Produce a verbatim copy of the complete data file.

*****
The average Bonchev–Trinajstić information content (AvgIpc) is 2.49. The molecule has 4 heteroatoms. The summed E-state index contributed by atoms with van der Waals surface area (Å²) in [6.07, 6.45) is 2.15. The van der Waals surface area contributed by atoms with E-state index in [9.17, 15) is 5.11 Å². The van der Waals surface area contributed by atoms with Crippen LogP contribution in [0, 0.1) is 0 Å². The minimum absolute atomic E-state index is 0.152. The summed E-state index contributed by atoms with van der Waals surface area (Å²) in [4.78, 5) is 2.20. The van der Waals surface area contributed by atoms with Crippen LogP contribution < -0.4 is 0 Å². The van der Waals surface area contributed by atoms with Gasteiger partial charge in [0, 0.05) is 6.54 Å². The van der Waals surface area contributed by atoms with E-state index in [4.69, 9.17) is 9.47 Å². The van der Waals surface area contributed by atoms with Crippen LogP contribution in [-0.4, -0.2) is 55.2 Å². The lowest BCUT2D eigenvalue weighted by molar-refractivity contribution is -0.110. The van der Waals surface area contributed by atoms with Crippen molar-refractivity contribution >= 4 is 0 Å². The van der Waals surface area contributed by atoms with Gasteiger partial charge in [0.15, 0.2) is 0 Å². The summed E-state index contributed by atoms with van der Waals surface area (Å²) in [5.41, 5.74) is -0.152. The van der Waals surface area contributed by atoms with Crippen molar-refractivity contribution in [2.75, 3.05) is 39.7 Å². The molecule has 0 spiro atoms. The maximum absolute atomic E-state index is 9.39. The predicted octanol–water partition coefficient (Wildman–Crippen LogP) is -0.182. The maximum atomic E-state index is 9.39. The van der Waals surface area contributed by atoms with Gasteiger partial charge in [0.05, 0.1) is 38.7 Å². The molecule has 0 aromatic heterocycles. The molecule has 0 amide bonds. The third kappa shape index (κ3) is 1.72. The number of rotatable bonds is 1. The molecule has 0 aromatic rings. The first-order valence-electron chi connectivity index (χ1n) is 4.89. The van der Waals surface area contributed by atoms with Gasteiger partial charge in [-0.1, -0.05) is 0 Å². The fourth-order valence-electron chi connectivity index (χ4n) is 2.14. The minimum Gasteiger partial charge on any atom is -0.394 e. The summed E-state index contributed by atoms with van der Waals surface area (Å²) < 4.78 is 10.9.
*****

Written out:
The average Bonchev–Trinajstić information content (AvgIpc) is 2.49. The molecule has 4 heteroatoms. The summed E-state index contributed by atoms with van der Waals surface area (Å²) in [6.07, 6.45) is 2.15. The van der Waals surface area contributed by atoms with E-state index in [9.17, 15) is 5.11 Å². The van der Waals surface area contributed by atoms with Crippen LogP contribution in [0, 0.1) is 0 Å². The minimum absolute atomic E-state index is 0.152. The summed E-state index contributed by atoms with van der Waals surface area (Å²) in [4.78, 5) is 2.20. The van der Waals surface area contributed by atoms with Crippen LogP contribution < -0.4 is 0 Å². The van der Waals surface area contributed by atoms with Gasteiger partial charge in [0, 0.05) is 6.54 Å². The van der Waals surface area contributed by atoms with E-state index in [4.69, 9.17) is 9.47 Å². The van der Waals surface area contributed by atoms with Crippen LogP contribution in [-0.4, -0.2) is 55.2 Å². The lowest BCUT2D eigenvalue weighted by molar-refractivity contribution is -0.110. The van der Waals surface area contributed by atoms with Crippen molar-refractivity contribution >= 4 is 0 Å². The van der Waals surface area contributed by atoms with Gasteiger partial charge in [0.15, 0.2) is 0 Å². The summed E-state index contributed by atoms with van der Waals surface area (Å²) in [5.41, 5.74) is -0.152. The van der Waals surface area contributed by atoms with Crippen molar-refractivity contribution in [2.75, 3.05) is 39.7 Å². The molecule has 0 spiro atoms. The maximum absolute atomic E-state index is 9.39. The predicted octanol–water partition coefficient (Wildman–Crippen LogP) is -0.182. The maximum atomic E-state index is 9.39. The van der Waals surface area contributed by atoms with Gasteiger partial charge in [0.05, 0.1) is 38.7 Å². The molecule has 0 aromatic heterocycles. The molecule has 0 amide bonds. The third kappa shape index (κ3) is 1.72. The number of rotatable bonds is 1. The molecule has 0 aromatic rings. The first-order valence-electron chi connectivity index (χ1n) is 4.89. The van der Waals surface area contributed by atoms with Gasteiger partial charge in [-0.1, -0.05) is 0 Å². The fourth-order valence-electron chi connectivity index (χ4n) is 2.14. The minimum Gasteiger partial charge on any atom is -0.394 e. The summed E-state index contributed by atoms with van der Waals surface area (Å²) < 4.78 is 10.9.